Lewis The Bushfire Rescued Koala Has Sadly Died
The Port Macquarie hospital which has been taking care of koalas rescued from the NSW bushfires has sadly confirmed that Lewis has died from his injuries after his rescue made global headlines.
Lewis first made headlines last week when a heartstopping video emerged of him being rescued from the flames at Long Flat, NSW, about 50 kilometres from Port Macquarie.
The footage showed a woman run into the flames to rescue the koala before she removed her shirt and carried him to safety, giving the badly injured Lewis some water.
The woman, Toni, was praised as a hero for her brave act. She was later reunited with the koala at the hospital and named him Ellenborough Lewis after her grandchild.
Lewis had suffered severe burns to his hands, feet, arms and the inside of his legs and was being given around the clock care but his condition stayed under "guarded prognosis".
Sadly, on Tuesday afternoon, the hospital confirmed it had made the difficult decision to put Lewis to sleep.
"We placed him under general anaesthesia this morning to assess his burns injuries and change the bandages," the hospital said in a statement which has received thousands of comments already.
"We recently posted that "burns injuries can get worse before they get better". In Ellenborough Lewis's case, the burns did get worse, and unfortunately would not have gotten better."
Cash Flows For Koalas
The Port Macquarie Hospital has received millions in donations since the fires started earlier this month.
More than 30,000 people from 60 countries have so far donated.
President of Koala Conservation Australia Sue Ashton said the hospital was overwhelmed with the kindness and generosity of the community.
"Little children have emptied money boxes to support us, people have baked and delivered food to the staff and volunteers, mittens, medical and pharmaceuticals and other items have been donated," Ashton told 10 daily.
"In a time of tragedy, this has been greatly appreciated."
The GoFundMe campaign for the koalas was set up just over three weeks ago and has received more than $1.67 million in donations.
GoFundMe told 10 daily it's the highest Australian campaign this year and the second largest in the country since the organisation launched down under in 2016.
The fundraiser initially hoped to raise $25,000 to be able to buy and distribute automatic drinking stations in areas that had been ravaged by fires, for koalas and other wildlife to have access to.
But after the unprecedented number of donations, the hospital promised to establish a new wild koala breeding program with the remaining funds.
Ashton told 10 daily the Koala Ark program would be the first wild koala breeding program in the world and was initially a five to 10-year goal for the hospital.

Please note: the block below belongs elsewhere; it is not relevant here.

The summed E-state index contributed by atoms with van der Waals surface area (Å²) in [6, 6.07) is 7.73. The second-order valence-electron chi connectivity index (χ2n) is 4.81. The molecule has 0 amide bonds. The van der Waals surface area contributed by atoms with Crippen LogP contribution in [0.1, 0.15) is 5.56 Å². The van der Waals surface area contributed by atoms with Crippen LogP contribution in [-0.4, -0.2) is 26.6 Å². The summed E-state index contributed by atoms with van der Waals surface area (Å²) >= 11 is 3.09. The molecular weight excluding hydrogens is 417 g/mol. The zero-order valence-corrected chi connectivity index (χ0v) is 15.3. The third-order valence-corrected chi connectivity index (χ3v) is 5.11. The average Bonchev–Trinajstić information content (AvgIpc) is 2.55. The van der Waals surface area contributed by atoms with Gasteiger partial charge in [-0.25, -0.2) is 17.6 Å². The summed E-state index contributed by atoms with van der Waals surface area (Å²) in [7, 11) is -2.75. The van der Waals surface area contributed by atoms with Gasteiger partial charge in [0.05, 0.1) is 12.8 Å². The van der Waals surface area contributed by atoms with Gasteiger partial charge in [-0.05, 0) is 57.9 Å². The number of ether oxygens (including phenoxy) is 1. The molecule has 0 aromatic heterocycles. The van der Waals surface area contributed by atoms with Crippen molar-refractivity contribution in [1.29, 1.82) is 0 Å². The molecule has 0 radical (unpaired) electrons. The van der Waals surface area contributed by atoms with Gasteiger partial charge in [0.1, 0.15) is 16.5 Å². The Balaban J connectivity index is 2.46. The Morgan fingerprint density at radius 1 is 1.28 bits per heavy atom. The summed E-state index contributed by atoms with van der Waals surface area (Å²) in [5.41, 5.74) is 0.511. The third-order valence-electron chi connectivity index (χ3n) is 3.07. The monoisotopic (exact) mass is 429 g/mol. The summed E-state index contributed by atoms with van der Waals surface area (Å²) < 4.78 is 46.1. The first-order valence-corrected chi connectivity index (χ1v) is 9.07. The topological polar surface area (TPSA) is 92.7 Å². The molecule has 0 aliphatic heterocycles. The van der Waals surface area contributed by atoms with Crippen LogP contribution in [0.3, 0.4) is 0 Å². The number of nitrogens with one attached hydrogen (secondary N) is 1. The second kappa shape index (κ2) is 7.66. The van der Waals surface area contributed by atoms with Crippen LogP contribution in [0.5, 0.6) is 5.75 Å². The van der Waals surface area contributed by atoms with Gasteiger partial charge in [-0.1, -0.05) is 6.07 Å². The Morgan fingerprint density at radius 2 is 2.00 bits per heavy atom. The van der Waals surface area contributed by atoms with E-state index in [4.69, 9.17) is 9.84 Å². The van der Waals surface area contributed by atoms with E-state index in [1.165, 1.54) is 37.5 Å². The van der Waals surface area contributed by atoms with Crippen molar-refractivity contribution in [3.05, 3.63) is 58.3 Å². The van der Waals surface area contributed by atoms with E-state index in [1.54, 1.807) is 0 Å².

"The public’s support and donations have allowed us to bring the project forward and we will develop the breeding program in the new year," Ashton said.
"Our initial focus will be on finding suitable land and then developing infrastructures such as roads, fences, drinking stations and feeding facilities."
Meanwhile, the Queensland based Dreamworld Wildlife Foundation has also donated $50,000 to two volunteer rescue groups in the fire zones.
Wildcare Australia in Queensland will receive $30,000, while Koalas in Care NSW will get $20,000 to help care for sick and injured animals.
Dreamworld life sciences general manager Al Mucci told 10 News First that money will hopefully save lives.
“They're in dire straits. So we need to do something now and hopefully this $50,000 goes towards supporting the people on the front line,” he said.
The theme park’s conservation efforts may be one of the last hopes for the marsupials, with the fires only compounding years of drought, habitat loss and widespread disease, that’s devastated native populations.
With hundreds presumed dead in the ongoing fire crisis, the species is now deemed functionally extinct along Australia’s east coast.
Al says his department’s genome bank project is helping to preserve and recover what’s left of the healthy koala population.
“It's a real collaboration to make sure that these animals don't disappear on our watch.”
Traditionally summer is the worst time of year for animal rescues, with increased cases of dehydration and malnourishment.
With volunteer resources stretched to the limit, animal groups say they’re at breaking point.
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